Reverb-dipped alternative rock isn’t as hard to find as it was a couple of years ago. Back in 2011, MUTEMATH showed the world what happened when an intense band took notes from Coldplay’s producers and it was pretty sweet. The rhythms were groovy. The band had enough edge for you to trust them as people. Best of all, you could just sink into the overall sonic atmosphere of it all. Whereas back then that was a selling point in the alternative world, we now have a handful of bands in mainstream alternative that create otherworldy sounds. MUTEMATH acknowledges this and has made efforts in their latest album, Vitals, to reinvent themselves.
Let me start by letting people know what’s stayed the same. They still have their glorious synths. The album opener “Joy Rides” kicks things off with a staccato riff played on a bright synth. The song is also more dance-orientated than you may remember MUTEMATH. Sure they’ve always had a pocket but this song is undeniably influenced by pop music’s recent obsession with funk, like Bruno Mars.
I know it sounds strange to compare the guys who did “Odd Soul” to pop heartthrob Mars, but there is an added level of tame in this new album. Take track four, “Stratosphere.” The chorus is softer and larger-sounding than MUTEMATH’s previous endeavors. Several other tracks have the same characteristics but I’m making it sound more boring than it actually is. There are some interesting new developments now that singer Meany has a less direct approach to his takes. The vocals in “Used To,” for example, have an interesting rhythm that always sounds slightly hesitated.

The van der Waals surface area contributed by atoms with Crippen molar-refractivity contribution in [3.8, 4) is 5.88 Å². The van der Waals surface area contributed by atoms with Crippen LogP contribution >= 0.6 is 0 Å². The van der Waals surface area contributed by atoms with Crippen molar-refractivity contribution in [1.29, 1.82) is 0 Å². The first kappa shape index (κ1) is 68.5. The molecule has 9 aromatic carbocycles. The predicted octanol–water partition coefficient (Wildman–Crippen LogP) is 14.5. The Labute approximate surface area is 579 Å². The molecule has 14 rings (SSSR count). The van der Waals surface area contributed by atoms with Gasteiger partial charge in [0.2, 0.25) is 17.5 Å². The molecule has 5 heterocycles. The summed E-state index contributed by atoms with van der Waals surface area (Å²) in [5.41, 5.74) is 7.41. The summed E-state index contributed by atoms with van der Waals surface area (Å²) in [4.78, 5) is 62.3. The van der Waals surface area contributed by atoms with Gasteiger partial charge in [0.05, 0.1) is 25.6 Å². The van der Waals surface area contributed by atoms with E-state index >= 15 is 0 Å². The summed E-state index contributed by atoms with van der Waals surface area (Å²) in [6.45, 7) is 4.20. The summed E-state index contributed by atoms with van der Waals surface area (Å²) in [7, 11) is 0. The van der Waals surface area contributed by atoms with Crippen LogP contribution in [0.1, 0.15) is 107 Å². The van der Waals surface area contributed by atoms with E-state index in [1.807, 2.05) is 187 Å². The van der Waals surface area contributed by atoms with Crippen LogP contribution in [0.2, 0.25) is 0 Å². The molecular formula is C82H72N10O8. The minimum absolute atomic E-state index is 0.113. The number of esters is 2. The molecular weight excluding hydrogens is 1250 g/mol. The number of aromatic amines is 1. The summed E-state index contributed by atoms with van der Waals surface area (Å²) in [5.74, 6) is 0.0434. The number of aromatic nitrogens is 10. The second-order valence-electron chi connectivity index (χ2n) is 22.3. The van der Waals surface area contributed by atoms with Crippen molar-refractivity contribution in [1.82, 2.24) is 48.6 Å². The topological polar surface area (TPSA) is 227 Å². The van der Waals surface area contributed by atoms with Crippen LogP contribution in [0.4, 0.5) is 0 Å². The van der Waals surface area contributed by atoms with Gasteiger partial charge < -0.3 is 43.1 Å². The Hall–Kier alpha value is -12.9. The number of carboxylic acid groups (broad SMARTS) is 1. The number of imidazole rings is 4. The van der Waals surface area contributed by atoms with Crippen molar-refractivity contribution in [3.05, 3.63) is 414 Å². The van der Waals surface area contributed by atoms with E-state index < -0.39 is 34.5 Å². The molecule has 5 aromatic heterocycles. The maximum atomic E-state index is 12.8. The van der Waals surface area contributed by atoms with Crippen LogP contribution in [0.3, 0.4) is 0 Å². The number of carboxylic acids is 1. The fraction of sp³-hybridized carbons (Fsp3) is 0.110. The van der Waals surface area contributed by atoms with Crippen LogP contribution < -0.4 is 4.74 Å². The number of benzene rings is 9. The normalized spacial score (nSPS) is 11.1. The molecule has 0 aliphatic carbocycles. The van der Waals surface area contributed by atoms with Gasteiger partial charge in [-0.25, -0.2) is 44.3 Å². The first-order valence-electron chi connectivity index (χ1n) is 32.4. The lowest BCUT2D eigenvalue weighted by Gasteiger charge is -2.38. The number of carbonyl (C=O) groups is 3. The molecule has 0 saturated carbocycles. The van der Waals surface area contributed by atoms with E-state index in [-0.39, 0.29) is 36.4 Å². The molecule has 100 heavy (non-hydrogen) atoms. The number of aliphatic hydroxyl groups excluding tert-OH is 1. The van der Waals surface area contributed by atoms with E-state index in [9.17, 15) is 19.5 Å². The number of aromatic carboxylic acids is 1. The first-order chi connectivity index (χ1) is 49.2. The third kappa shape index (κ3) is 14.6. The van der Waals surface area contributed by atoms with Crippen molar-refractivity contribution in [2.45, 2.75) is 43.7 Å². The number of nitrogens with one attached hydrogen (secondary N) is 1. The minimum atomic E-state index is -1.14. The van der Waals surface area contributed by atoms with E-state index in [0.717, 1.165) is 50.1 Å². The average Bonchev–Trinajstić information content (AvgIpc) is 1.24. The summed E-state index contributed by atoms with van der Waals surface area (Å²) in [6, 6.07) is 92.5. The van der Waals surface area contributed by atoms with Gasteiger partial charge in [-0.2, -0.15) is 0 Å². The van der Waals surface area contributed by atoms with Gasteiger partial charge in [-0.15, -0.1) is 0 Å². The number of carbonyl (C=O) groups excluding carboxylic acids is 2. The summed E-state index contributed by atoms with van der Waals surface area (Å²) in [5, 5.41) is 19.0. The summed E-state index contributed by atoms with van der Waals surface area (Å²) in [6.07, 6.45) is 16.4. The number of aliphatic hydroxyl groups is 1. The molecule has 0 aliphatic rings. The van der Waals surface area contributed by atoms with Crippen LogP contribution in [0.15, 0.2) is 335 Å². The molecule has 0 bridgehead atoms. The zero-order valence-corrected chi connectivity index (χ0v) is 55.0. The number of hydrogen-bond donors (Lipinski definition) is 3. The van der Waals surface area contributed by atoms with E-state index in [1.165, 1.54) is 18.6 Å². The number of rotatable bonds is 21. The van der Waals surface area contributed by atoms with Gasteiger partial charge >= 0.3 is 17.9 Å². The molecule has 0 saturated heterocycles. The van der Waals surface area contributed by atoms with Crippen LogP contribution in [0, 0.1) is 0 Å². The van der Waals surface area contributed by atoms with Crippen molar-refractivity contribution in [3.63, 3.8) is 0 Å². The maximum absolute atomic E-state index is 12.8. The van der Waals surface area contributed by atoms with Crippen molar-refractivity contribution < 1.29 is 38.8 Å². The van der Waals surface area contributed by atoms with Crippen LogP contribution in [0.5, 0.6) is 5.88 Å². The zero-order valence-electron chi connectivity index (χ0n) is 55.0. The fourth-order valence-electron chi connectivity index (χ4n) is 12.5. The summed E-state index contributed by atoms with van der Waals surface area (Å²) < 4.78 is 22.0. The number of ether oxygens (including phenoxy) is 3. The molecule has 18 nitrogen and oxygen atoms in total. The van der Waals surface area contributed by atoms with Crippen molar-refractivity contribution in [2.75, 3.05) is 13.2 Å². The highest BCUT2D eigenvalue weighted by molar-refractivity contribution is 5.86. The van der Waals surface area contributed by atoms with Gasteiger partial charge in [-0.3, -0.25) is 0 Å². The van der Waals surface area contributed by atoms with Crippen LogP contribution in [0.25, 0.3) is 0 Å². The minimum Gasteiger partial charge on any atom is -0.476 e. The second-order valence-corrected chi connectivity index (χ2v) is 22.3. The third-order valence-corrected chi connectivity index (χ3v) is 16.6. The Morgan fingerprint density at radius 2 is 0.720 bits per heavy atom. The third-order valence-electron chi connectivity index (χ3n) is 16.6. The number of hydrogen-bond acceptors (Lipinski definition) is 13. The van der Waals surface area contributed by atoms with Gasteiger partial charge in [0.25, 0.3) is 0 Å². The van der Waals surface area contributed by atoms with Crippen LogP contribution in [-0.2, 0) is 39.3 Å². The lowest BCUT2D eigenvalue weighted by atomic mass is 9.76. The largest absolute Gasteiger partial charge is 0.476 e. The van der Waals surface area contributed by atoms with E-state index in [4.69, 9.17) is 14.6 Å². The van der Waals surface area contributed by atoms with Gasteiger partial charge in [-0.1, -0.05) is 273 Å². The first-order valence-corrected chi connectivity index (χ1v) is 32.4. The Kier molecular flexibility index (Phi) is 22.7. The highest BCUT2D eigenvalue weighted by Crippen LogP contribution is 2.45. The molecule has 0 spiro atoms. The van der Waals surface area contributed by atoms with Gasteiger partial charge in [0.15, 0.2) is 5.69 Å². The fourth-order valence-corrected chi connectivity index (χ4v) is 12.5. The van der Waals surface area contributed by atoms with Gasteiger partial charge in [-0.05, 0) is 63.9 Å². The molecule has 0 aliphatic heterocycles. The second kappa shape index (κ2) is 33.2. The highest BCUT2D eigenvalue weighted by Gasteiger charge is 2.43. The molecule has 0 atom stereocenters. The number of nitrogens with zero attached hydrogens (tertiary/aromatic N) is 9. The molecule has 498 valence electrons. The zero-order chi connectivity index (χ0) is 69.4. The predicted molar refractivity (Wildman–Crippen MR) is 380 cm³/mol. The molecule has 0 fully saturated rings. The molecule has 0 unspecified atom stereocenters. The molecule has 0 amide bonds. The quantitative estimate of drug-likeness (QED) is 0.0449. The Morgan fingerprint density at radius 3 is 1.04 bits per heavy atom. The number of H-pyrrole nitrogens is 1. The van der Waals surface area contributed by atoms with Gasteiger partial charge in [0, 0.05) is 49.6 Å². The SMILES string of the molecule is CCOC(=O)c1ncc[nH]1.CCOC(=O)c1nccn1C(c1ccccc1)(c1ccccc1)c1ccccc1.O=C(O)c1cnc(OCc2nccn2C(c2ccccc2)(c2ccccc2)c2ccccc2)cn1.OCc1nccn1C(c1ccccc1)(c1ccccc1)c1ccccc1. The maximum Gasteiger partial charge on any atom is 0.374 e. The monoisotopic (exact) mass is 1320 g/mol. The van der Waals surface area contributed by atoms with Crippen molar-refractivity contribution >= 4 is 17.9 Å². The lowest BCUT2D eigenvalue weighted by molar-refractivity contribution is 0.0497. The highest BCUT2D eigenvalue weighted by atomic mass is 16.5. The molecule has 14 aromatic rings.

The production also sounds decidedly cleaner. I would say too clean. MUTEMATH self-produced this album and were too ambitious with creating a new sound. Meany made a Spotify playlist that cited songs that inspired Vitals. On the playlist are great dream pop songs like Cyndi Lauper’s “True Colors” and Coldplay’s “Fix You.” Disappointingly, Vitals never fully catches the dynamic variety that really make these songs. MUTEMATH has an interesting sound that could have been better showcased, but there is never any real build-up to a chorus. It was interesting for the first few songs but it does make listening to the whole album boring. If there was any conscious decision to put the songs in a particular order, MUTEMATH makes it hard for you to find the reasoning behind it.
Overall the album has good enough singles to stay relevant. You’ll find me jamming out to “Monument” for the next couple of days. I’ll probably get over it as soon as the next big pop song comes out, which really shows how forgettable this album will be. I hope MUTEMATH will continue experimenting, but next time they retain their coolness factor.
Key tracks: “Monument,” “Used To”
Check out “Monument”: